The military "Arrowhead Project" is the source of the dimensional monsters, taken rather too literally in this revision, it was all much more mysterious & artfully surreal in King's original tale.
With the store ruled by religious psychos, the few who are sane decide to make a dash for a truck & escape. Mother Carmody & her congregation of small town nutters will do what they can to keep them from escaping, planning to kill the enemy outright & sacrifice the child ritually.
The film is part Lord of the Flies but with adults instead of kids & a much more synoptic descent, & part The Exterminating Angel (1962) which found a group at a dinner party trapped in a single room to approach their situation as survivalists.
The Mist could've been a great film based on a great story but in its most effective minutes, it's only adequate commercial horror.
And then whatever small effectiveness it does achieve goes all to pieces in the rotten climax in the truck.
The ending, alas, is unusually stupid & badly acted, though King's story ended superbly & why they didn't stick to that is anybody's wonder. King himself, probably just being a well-paid sport about it, praised the director-screenwriter's ending, not noticing it seems to spring right out of some other movie entirely.
King even faulted his own ending as pollyanna-ish. In reality the original ending preserves the mysteriousness & lets a very few survive not to be pollyanna about it, but because the greater marvels of a permently altered Earth need characters we know to be witness of a new order. We're left with the possibility of survival in a frightening world which may well not have any other human beings in it. That was a powerful conclusion.
As the novella was written, it was awesome stuff. But as revised by Frank Darbont, it ends as a maudlin cartoon unintentional joke of a tragedy.
The actors quite understandably couldn't do shit with it, it was like trying to make drama out of dirty limericks. Darabont laughably called his ending "muscular," though it's completely whiny; perhaps he thoguht "muscular" was a synonym for "wussy."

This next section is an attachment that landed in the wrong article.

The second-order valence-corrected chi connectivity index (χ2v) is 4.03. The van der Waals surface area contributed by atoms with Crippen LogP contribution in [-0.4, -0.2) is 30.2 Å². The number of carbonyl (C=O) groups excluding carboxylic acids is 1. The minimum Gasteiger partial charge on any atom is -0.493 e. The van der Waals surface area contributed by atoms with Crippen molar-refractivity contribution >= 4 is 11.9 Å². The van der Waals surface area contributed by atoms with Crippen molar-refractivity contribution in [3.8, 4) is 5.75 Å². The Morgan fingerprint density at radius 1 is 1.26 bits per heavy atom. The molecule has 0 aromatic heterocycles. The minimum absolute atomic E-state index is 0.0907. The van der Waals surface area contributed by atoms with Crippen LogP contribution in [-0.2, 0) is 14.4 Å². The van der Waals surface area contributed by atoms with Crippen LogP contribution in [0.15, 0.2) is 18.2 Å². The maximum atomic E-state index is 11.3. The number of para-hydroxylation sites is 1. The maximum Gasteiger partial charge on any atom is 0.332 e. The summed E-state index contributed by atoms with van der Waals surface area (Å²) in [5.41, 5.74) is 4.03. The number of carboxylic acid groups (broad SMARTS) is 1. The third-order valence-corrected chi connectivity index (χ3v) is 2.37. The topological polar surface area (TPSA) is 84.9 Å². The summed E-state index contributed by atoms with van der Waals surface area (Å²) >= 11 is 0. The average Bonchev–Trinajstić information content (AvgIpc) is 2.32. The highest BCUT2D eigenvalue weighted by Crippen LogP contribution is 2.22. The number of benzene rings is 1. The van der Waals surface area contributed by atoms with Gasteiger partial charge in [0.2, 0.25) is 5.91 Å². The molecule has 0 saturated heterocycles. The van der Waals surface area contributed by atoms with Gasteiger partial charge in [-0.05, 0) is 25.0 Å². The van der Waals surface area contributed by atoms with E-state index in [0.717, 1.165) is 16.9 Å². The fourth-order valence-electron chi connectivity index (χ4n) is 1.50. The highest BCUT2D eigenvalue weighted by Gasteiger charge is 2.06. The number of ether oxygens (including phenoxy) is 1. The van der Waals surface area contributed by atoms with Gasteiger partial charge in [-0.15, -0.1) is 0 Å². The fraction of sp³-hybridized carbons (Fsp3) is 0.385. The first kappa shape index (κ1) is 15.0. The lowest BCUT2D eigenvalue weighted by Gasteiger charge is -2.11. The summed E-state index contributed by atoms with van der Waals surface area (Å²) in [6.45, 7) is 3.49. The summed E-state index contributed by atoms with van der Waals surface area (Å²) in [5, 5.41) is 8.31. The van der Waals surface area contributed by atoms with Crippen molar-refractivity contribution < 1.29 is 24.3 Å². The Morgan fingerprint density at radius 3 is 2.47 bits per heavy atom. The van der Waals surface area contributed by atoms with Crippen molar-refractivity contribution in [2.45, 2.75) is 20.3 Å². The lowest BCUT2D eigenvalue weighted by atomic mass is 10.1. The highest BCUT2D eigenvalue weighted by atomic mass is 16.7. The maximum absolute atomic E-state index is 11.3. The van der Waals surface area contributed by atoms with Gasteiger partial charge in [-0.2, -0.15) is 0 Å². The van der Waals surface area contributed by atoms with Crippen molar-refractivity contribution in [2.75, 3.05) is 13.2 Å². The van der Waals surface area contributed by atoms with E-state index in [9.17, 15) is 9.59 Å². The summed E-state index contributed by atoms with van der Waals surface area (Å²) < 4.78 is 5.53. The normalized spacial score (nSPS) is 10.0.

It did have good monster designs by Bernie Wrightson, brought to life by the same FX studio who did Pan's Labyrinth (2006). So some bits are praiseworthy. The film wasn't great at any point in the retelling, but it wasn't all that bad until the end, which smells so rotten it nearly spoils the whole attempt.
One of the extras on a dvd release of The Mist is the hastily done documentary Drew Struzan: An Appreciation of an Artist (2008).
It consists of an interview with the film's poster artist, together with an appreciation by the director of The Mist, & the opinions of others impressed with Struzan's work. Struzan is responsible for scores of familiar movie posters (for Indiana Jones, Harry Potter, ad infinitum) which have all the originality of college dean portraits traced from photographs.
The bad drawing of Clint Eastwood's The Good, the Bad & the Ugly character placed on an alien world is supposed to be "the Gunslinger" of Stephen King's horror-westerns. The art is so abjectly just an advertisemet, & so void of originality, it is almost comical to hear such over-the-top praise for what is basically cartoony & generic.
copyright © by Paghat the Ratgirl